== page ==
Letters to the editor on early education, children’s rights treaty, welfare, Obama, ‘Duck Dynasty’ values, questioning Bible, stolen tools
01/03/2014 5:45 PM
01/03/2014 5:45 PM
Every small child needs an opportunity
The article on Sunday’s front page about Barry Downing and the Opportunity Project (TOP) early learning centers was excellent (“Early education schools’ aim: Give impoverished opportunity,” Dec. 29 Eagle). I am grateful to those who see a need, study it and make it happen. How fortunate that our community has three TOP schools for our low-income children.
Early education matters. Every small child has a dream, and now more of them have an opportunity.
The International Convention on the Rights of the Child is a treaty put out by the United Nations General Assembly in 1989. It consists of 54 articles with three optional protocols and defines the basic fundamental rights of the child. The Clinton administration signed the treaty in 1995, but it has never been submitted to the Senate for ratification.
I was told that children don’t come with instructions. But for the younger parents, I feel this precious document is a needful thing. It spells out the rights of a child to play and relaxation, good-quality health care, nutritious food, safe drinking water, and a clean and safe environment.
Don’t let another year go by without ratification of the International Convention on the Rights of the Child. Call 202-456-1111 and ask President Obama to submit this treaty to our U.S. Senate.
In the county
A letter writer explained how welfare used to be administered (“Food alternative,” Dec. 14 Letters to the Editor). The county would buy food and other family necessities in bulk, and people would come to get the items at the courthouse.
It must have been Christmas 1945. I was 8. My Sunday school class drew names for a gift exchange. The boy who had my name was in a family that was on welfare, and I didn’t get a gift. I heard the words “they’re in the county.” I didn’t know if that only referred to those living in the country who were on welfare. Now I understand.
GORDON KENT MICHEL
Regarding “No right to show” (Dec. 30 Letters to the Editor): The writer disagreed with Phil Robertson of “Duck Dynasty” expressing the truth in a magazine interview. Robertson’s interpretation of the Bible in the interview is shared by a huge majority of Christians who regularly watch his program. He does not hate anyone but refuses to accept political correctness over biblical correctness.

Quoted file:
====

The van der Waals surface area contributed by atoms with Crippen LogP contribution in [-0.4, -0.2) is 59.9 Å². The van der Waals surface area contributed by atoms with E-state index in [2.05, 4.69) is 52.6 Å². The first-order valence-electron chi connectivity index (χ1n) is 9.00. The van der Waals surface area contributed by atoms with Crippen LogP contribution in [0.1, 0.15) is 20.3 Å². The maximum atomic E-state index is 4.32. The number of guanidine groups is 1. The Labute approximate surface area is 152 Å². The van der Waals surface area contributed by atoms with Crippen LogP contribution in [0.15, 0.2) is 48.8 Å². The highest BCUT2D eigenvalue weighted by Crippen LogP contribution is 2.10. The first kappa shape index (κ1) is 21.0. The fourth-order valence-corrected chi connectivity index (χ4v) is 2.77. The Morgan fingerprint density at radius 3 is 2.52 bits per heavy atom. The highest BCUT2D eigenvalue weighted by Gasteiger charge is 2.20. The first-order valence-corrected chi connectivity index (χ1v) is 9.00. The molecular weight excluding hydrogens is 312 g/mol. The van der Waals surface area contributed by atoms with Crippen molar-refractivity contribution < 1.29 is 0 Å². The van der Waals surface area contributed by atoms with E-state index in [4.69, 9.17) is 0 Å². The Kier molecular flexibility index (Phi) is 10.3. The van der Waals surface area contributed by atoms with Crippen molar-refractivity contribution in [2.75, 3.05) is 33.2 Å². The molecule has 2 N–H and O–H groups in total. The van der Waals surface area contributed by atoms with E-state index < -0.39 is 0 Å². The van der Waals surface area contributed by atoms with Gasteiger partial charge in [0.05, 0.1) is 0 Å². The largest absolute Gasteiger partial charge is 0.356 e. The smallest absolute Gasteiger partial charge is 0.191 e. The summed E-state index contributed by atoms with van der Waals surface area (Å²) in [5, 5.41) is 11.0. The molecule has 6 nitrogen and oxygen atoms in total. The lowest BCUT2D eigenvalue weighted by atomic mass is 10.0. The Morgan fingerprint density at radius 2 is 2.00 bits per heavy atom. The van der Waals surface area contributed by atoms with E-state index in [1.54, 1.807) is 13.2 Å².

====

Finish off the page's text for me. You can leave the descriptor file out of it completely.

A very loud minority has tried to hide and protest true Christian beliefs. Many predicted Robertson would apologize to the A&E network for his actions. He did not. It was the network that had to reconsider because of the outstanding revenue the program produces. The network executives heard the voices of advertisers and an abundance of Christian viewers. The Robertson family would not compromise its Christian values and cave in to distorted values of the world.
Christians should come out of the closet they have been put in by those in a vocal minority who protest the freedom to express truthful views. Robertson would say that we love but disagree with them.
I don’t find the crusades against gays by religious fanatics nearly as disturbing as the many good Christians I encounter who genuinely like homosexuals but still make judgments of them because of religious texts.
People need to question ideas, including those in the Bible. I don’t necessarily believe the Bible lacks merit, but I certainly don’t believe it is infallible either. And keep in mind that other prejudices have their roots in religion (African-Americans and women have been targets).
I don’t need a book to tell me whom I should or shouldn’t accept, and neither do you.
Can’t catch a break
There has been an injustice done. My son and his girlfriend recently moved to Wichita to start their new jobs and their life together. On Sunday morning, he put his new tool belt (a Christmas gift from his girlfriend) in his work van, locked it, then proceeded to the gun show. While he was gone, the van was broken into.
He called the Wichita Police Department, but no officer showed up to take a police report or do any investigating. I guess that is one way to keep the crime rate down.
He is still paying for his schooling and has worked hard to buy the tools that he had in the van. We found out that the insurance company would only pay for the stolen tools belonging to his boss, not his. Now he has to replace all of his tools.
It seems like every time my son gets a chance to improve his life and things start going well for him, there is always someone or something to knock him down again. He can’t catch a break.